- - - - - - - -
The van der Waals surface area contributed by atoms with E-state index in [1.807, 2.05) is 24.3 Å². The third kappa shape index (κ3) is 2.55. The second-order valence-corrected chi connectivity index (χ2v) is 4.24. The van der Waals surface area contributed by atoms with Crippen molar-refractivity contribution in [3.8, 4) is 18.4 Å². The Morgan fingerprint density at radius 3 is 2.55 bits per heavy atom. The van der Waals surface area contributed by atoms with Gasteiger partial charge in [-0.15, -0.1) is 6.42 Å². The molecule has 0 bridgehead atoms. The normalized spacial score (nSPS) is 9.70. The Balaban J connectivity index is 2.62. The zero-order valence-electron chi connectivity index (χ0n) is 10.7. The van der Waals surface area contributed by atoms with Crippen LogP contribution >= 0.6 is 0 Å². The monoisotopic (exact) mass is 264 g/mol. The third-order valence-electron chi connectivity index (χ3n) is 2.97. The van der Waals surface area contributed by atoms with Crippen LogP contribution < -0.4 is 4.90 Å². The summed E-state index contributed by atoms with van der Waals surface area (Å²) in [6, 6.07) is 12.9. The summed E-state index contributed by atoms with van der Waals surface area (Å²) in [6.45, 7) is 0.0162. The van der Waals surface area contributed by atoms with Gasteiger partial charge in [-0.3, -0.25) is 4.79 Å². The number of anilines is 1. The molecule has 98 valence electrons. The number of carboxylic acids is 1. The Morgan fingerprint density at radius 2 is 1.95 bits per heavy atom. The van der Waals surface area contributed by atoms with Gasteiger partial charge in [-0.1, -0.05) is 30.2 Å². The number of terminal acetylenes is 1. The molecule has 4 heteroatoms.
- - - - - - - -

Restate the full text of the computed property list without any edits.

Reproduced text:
The van der Waals surface area contributed by atoms with E-state index in [1.807, 2.05) is 24.3 Å². The third kappa shape index (κ3) is 2.55. The second-order valence-corrected chi connectivity index (χ2v) is 4.24. The van der Waals surface area contributed by atoms with Crippen molar-refractivity contribution in [3.8, 4) is 18.4 Å². The Morgan fingerprint density at radius 3 is 2.55 bits per heavy atom. The van der Waals surface area contributed by atoms with Gasteiger partial charge in [-0.15, -0.1) is 6.42 Å². The molecule has 0 bridgehead atoms. The normalized spacial score (nSPS) is 9.70. The Balaban J connectivity index is 2.62. The zero-order valence-electron chi connectivity index (χ0n) is 10.7. The van der Waals surface area contributed by atoms with Crippen LogP contribution >= 0.6 is 0 Å². The monoisotopic (exact) mass is 264 g/mol. The third-order valence-electron chi connectivity index (χ3n) is 2.97. The van der Waals surface area contributed by atoms with Crippen LogP contribution < -0.4 is 4.90 Å². The summed E-state index contributed by atoms with van der Waals surface area (Å²) in [6, 6.07) is 12.9. The summed E-state index contributed by atoms with van der Waals surface area (Å²) in [6.45, 7) is 0.0162. The van der Waals surface area contributed by atoms with Gasteiger partial charge in [-0.3, -0.25) is 4.79 Å². The number of anilines is 1. The molecule has 98 valence electrons. The number of carboxylic acids is 1. The Morgan fingerprint density at radius 2 is 1.95 bits per heavy atom. The van der Waals surface area contributed by atoms with Gasteiger partial charge in [-0.1, -0.05) is 30.2 Å². The number of terminal acetylenes is 1. The molecule has 4 heteroatoms.